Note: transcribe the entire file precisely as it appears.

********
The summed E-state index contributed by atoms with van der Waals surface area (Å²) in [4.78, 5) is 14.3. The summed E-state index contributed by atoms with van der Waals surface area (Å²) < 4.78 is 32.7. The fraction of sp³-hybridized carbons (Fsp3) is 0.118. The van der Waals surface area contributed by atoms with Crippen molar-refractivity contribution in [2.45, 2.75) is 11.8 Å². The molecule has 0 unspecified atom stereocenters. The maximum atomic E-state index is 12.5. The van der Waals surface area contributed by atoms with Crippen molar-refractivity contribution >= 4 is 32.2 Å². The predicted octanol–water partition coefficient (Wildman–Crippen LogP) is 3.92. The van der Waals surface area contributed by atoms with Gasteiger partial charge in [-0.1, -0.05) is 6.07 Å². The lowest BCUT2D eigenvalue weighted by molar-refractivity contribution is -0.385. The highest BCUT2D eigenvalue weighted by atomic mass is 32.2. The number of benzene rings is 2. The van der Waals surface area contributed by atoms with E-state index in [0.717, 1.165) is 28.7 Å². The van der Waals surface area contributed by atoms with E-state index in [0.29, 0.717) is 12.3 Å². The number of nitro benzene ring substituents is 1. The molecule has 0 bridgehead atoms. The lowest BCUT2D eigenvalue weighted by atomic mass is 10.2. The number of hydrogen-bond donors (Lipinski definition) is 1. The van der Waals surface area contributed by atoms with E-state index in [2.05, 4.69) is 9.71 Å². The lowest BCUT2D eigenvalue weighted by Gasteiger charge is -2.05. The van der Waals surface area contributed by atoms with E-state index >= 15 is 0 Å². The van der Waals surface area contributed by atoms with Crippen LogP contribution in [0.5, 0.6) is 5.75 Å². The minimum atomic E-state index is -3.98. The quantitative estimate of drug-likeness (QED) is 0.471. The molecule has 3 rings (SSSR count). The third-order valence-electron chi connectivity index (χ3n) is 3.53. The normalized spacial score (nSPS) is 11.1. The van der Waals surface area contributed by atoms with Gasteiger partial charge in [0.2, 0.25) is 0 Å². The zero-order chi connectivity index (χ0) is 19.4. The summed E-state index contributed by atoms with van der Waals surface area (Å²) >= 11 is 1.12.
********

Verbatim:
The summed E-state index contributed by atoms with van der Waals surface area (Å²) in [4.78, 5) is 14.3. The summed E-state index contributed by atoms with van der Waals surface area (Å²) < 4.78 is 32.7. The fraction of sp³-hybridized carbons (Fsp3) is 0.118. The van der Waals surface area contributed by atoms with Crippen molar-refractivity contribution in [2.45, 2.75) is 11.8 Å². The molecule has 0 unspecified atom stereocenters. The maximum atomic E-state index is 12.5. The van der Waals surface area contributed by atoms with Crippen molar-refractivity contribution >= 4 is 32.2 Å². The predicted octanol–water partition coefficient (Wildman–Crippen LogP) is 3.92. The van der Waals surface area contributed by atoms with Gasteiger partial charge in [-0.1, -0.05) is 6.07 Å². The lowest BCUT2D eigenvalue weighted by molar-refractivity contribution is -0.385. The highest BCUT2D eigenvalue weighted by atomic mass is 32.2. The number of benzene rings is 2. The van der Waals surface area contributed by atoms with E-state index in [0.717, 1.165) is 28.7 Å². The van der Waals surface area contributed by atoms with E-state index in [0.29, 0.717) is 12.3 Å². The number of nitro benzene ring substituents is 1. The molecule has 0 bridgehead atoms. The lowest BCUT2D eigenvalue weighted by atomic mass is 10.2. The number of hydrogen-bond donors (Lipinski definition) is 1. The van der Waals surface area contributed by atoms with E-state index in [2.05, 4.69) is 9.71 Å². The lowest BCUT2D eigenvalue weighted by Gasteiger charge is -2.05. The van der Waals surface area contributed by atoms with E-state index >= 15 is 0 Å². The van der Waals surface area contributed by atoms with Crippen LogP contribution in [0.5, 0.6) is 5.75 Å². The minimum atomic E-state index is -3.98. The quantitative estimate of drug-likeness (QED) is 0.471. The molecule has 3 rings (SSSR count). The third-order valence-electron chi connectivity index (χ3n) is 3.53. The normalized spacial score (nSPS) is 11.1. The van der Waals surface area contributed by atoms with Gasteiger partial charge in [0.2, 0.25) is 0 Å². The zero-order chi connectivity index (χ0) is 19.4. The summed E-state index contributed by atoms with van der Waals surface area (Å²) >= 11 is 1.12.